Family Voices Telehealth  /  Curriculum / Can You “See” Your Provider?

The Nuts and Bolts of Telemedicine

Essential for a Family-Centered Experience

WEBINAR 3: Can You “See” Your Provider?

Webinar Recording

Webinar Recording

Resources from this webinar

Barrier Busters

Each of the following PDFs covers a barrier related to this section of the curriculum, with tips and resources for “busting” through the barrier.

Customizable Materials

Social Media Toolkit

Sample post text:
Can You ‘See” Your Provider? You may need to navigate into a virtual exam room to see your doctor. Learn what the 4 KEYS are that will help you unlock the doors so you and your provider can have a successful #FamilyCenteredTelehealth appointment in this webinar:

Telehealth Definitions

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Attachment: An attachment is a computer file sent along with an email message. One or more files can be attached to any email message, and be sent along with it to the recipient. This is typically used as a simple method to share documents and images. (Learn more)

Audio (turn on/off): In computers, audio is the sound system that comes with or can be added to a computer.  

Chat: Online chat may refer to any kind of communication over the internet that offers a real-time transmission of text messages from sender to receiver. 

Downloads:  In computer networks, download means to receive data from a remote system, typically a server such as a web server, an FTP (File Transfer Protocol) server, an email server, or other similar system. This contrasts with uploading, where data is sent to a remote server.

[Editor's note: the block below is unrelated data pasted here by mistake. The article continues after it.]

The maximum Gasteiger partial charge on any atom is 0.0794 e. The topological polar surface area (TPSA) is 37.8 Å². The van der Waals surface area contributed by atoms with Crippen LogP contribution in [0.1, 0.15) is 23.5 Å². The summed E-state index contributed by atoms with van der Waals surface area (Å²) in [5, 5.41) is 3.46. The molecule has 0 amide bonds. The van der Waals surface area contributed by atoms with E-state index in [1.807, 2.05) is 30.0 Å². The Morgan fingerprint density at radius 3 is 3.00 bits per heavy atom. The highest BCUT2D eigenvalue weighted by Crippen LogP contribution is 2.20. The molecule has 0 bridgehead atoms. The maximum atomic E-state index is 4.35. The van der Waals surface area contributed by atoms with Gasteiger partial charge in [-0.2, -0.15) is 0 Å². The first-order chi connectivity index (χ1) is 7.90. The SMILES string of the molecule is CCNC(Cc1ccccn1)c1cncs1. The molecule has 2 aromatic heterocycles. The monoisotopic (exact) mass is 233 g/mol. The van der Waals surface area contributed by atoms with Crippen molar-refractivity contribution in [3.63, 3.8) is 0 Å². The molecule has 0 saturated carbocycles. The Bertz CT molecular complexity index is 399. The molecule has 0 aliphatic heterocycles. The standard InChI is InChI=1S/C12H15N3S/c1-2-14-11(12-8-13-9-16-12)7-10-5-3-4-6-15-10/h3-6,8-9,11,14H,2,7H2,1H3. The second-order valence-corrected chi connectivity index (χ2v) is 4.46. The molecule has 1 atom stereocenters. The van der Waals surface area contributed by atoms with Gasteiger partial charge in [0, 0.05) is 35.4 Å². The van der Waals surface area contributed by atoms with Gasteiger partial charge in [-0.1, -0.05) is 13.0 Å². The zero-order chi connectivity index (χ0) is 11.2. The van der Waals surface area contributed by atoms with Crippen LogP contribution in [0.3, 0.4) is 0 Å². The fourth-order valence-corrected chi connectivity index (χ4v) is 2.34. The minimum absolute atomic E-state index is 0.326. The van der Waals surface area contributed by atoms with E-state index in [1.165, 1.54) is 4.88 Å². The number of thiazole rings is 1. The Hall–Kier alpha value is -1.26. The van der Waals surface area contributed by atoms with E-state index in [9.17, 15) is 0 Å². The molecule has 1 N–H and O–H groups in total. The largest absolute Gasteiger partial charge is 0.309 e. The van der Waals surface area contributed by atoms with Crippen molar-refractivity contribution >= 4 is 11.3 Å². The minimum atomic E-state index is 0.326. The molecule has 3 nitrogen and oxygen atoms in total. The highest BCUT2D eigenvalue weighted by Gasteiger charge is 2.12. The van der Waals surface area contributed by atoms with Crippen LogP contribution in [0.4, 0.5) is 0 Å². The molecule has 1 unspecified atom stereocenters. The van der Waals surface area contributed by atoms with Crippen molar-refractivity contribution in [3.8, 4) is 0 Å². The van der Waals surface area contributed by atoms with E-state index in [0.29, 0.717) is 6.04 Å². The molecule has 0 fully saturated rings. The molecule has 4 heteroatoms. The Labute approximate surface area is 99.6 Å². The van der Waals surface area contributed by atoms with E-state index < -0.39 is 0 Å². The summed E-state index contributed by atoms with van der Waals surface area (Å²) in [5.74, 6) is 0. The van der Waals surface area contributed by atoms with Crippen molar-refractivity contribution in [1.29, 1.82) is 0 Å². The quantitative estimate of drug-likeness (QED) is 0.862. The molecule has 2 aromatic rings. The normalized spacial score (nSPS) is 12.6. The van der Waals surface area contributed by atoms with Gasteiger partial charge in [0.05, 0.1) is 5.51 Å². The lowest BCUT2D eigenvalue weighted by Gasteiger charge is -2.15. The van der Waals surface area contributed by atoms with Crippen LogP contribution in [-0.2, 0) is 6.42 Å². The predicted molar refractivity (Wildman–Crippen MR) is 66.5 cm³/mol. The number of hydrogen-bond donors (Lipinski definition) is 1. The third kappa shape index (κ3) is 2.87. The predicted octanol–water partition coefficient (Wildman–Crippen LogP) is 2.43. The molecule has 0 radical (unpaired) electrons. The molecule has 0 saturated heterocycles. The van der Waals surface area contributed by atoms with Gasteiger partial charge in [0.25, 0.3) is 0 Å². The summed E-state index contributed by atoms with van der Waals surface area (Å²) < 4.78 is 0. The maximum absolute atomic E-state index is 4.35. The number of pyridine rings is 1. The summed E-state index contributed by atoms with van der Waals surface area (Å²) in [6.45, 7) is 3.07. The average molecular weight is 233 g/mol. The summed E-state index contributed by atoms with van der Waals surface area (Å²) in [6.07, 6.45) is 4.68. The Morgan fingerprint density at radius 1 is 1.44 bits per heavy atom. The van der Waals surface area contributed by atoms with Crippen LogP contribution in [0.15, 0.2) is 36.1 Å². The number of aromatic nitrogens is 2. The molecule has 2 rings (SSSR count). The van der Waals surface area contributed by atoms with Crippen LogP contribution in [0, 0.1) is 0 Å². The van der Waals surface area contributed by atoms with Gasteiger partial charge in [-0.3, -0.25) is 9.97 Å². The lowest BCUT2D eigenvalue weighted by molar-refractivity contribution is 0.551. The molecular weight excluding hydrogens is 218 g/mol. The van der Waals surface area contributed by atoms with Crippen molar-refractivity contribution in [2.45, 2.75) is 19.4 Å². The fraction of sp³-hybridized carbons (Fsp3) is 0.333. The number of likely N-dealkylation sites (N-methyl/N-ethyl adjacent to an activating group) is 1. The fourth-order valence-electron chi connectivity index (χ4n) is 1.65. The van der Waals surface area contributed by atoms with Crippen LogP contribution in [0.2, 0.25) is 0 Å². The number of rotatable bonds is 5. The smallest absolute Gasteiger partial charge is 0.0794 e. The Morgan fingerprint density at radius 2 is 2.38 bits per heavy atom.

Email: Messages distributed by electronic means from one computer or smartphone user to one or more recipients through a network.

HIPAA: The Health Insurance Portability and Accountability Act of 1996 (HIPAA), Public Law 104-191, was enacted on August 21, 1996. Sections 261 through 264 of HIPAA require the Secretary of HHS (Health and Human Services)to publicize standards for the electronic exchange, privacy and security of health information. (HHS.Gov )

Links:  Links are unique resource locators (URLs) that patients and families can “click” on to get to a specific website or location. Sometimes, you see the link, which often starts with Often, patients and families do not see the link because it’s linked to a word, such as CLICK HERE TO ENTER FOR YOUR TELEMEDICINE APPOINTMENT. (Learn more)

Mirror Camera –  A mirror inside the camera body reflects light coming in through the lens up to a prism (or additional mirrors) and into the viewfinder so you can preview your shot. When you press the shutter button, the mirror flips up, the shutter opens and the light hits the image sensor, which captures the final image.  

Release Forms: A medical release form is a document that gives healthcare professionals permission to share patient medical information with other parties. 

Software: The programs and other operating information used by a computer. (Learn more)

Text: An electronic communication sent and received by mobile phone.